Sunday, February 08, 2009

As the miles go by.....

The Car is fueled up, the boxes and bags are packed, reservations at the way stops are made, the only thing is to get up and beat the traffic through the bay area.
Funny how people up here time all their activities to bypass the traffic situations. Can't leave at 6 in the morning, because that will put you in the commute traffic and you will be crawling at 10 miles an hour.
I don't mind crawling if I am not driving, but hitting the brakes, the accelerator, then the brakes in tandem to the lights in front of you is not a low stress way of traveling.
At least in Mexico everyone just goes like hell, and hardly ever hit the brakes. Unless you are in Guadalajara or DF.
So, timing is everything, we should be pulling into Santa Barbara just about time to think where we might grab a nice Italian dinner. The ethnic food I miss the most, I think is Italian.
Now one of my blogger mates in Patzcuaro has turned me on to a cartel dealing in eggplants and basil, no longer will I chomp at the tortilla to whip up a pizza margarita anymore!

When we were building the house in Patzcuaro we use to make a lot of trips from California to Michoacan. Sometime the trips were made in 3 days. We usually got there and had to sleep for a whole day just to recover from the arduous drive. Then we figured out that the trip was going to be a nice stress less vacation, designed to enjoy, savor, checkout, experience and mostly take it easy.
I can do that very well, except for one thing I still have an issue with.

Cue the Squegeemen................
Now don't get me wrong, I do appreciate their persistence to clean my window, and I dutifully toss into their palm a few shekels for the good job.
What gets me on the way to Mars, is when they jump on the car and do the windshield about 1 kilometer from the last squeegee wash.
Like, Buenos Dias........don't you see my windshield has just be Pedroized?

So, then I have to roll down the window and a shouting match starts as I tell them the finer details of paying attention more and not jumping on the hood less.
I usually win, about half way through the first pass of the rubber wiper.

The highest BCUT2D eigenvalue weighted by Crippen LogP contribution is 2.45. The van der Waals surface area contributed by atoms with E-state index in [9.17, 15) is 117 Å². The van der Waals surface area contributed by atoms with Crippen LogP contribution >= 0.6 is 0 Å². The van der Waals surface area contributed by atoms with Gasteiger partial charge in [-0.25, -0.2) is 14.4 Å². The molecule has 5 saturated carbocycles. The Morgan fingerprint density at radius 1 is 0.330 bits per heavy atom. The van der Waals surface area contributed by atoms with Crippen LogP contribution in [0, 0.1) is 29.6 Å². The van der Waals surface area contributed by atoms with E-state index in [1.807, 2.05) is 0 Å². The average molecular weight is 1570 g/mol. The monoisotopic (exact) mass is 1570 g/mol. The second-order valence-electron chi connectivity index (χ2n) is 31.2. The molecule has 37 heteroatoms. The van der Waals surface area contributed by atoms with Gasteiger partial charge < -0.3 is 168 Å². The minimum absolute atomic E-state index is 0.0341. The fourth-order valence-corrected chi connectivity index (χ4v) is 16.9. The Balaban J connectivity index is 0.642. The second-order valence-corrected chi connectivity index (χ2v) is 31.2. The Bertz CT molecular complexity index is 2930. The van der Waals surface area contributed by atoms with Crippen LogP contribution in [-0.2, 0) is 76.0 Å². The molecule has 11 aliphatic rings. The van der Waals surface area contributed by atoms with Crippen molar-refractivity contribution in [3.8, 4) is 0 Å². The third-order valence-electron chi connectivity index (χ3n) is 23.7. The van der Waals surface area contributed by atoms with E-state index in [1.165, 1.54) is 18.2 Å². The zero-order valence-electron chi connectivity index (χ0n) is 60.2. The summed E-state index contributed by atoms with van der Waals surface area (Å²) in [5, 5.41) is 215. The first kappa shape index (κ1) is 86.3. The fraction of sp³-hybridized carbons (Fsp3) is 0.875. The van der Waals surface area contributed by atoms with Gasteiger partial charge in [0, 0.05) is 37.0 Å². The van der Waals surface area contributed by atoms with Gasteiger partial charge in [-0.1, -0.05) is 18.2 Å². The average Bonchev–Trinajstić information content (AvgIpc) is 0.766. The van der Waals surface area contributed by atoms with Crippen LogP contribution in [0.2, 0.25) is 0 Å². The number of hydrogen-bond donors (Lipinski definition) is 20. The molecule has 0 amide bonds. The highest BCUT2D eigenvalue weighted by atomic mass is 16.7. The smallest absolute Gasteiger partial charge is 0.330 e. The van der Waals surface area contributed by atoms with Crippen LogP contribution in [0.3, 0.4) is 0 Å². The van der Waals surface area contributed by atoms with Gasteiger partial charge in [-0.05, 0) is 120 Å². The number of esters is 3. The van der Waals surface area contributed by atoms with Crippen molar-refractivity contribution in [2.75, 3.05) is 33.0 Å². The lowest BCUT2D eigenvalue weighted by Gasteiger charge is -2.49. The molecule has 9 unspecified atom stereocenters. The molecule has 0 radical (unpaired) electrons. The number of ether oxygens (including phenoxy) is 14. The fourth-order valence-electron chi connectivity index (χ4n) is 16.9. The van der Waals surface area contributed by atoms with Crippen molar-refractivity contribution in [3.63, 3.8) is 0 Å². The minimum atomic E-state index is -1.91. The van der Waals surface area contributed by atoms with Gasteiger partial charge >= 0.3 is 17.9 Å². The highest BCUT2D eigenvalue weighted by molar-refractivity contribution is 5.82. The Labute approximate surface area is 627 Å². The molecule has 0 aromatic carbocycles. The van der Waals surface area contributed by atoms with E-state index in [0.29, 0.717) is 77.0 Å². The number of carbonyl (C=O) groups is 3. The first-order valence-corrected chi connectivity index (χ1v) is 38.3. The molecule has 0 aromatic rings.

Sometimes when it is late in the day I just give up!

Whats a couple of pesos, is it going by him some tortillas, or perhaps a cold Pacifico?
I have a tray full of centavos and pesos, plenty to share with the people that have enough energy to work for a living........
Why am I getting all worked up for? After all, do I want to arrive at the emergency hospital suffering a heart attack with a dirty windshield.

Of course not!
And the kilometers keep on ticking...........


Bob Mrotek said...

The squeegeemen bother me too. The way I handle it is to be on the lookout for them and when they get near the car I hold up my index finger palm outward and wag it back and forth vigorously while giving them a stern look. This seems to work very well without having to say anything but then I am big and ugly so maybe that helps too. If one gets by me I turn on the windshield washers and let him have an earful of window washing fluid. Happy motoring!

ken kushnir said...

Ha, I think the squeegeemen radar is universal Bob! I try too, but only succeed about half the time. What's funny is sometimes they keep doing it even while the wipers and washer fluid is squirting all over the windshield.
When my wife is at the wheel, she has some choice words for them, I haven't mastered that Spanish quite as well......

Michael Dickson said...

I like those guys when the windshield is dirty. When it´s not, that´s another matter altogether. I´ve never had it fail to turn on the windshield wiper.

ac said...

It's amazing, some things transcend culture and borders. Squeegeemen are the same whether in NYC or Mexico.
Hope you make it home safely!

ken kushnir said...

Thanks AC, we are about 1/3 the way down so far, we are in Ciudad Obregon, for the night. Squeegeemen in NY? How much do they expect for a moderately streak free windshield?

Michael Warshauer said...

Ken, there's a new Italian restaurant in P√°tzcuaro, "La Dolce Vita", on Calle Ahumada, halfway between Siete Esquinas and La Paz.

I only glimpsed what appears to be an attractive dining room down a few steps.

The menu that we looked at yesterday is short and representative of popular Italian fare in the U.S.

Personally, I'm not too attracted by it, as I can make any of it at home. However, it might be a nice place to go with friends when you don't want to cook.

Prices, IMO, are a bit high. Spaghetti al Pesto, $100 MXP. Berenjena alla Parmigiana, $95. O.k., not expensive by U.S. standards but higher by P√°tzcuaro standards.

As the menu was glued to a reading stand outside, I couldn't flip it over and read the drinks and desserts list.

(Wanna bet that they have cheesecake and flan?)

Buen provecho,

Michael Dickson said...

Sadly, that restaurant will flop quickly. Hard to see. No parking. Relatively pricey. It hasn´t got a prayer.

ken kushnir said...

Thanks for the input Michael, and Michael, You know pasta ain't cheap....must be hand made...Yeah.
We are going to have some visitors soon so hopefully we can try it out, but like you Michael, it's too easy to make it good at home, to pay that kind of price.
Maybe if they moved out some of the crappy cell phone stores out of the plaza there would be room for a restaurant to succeed? You think, naaaw probably not.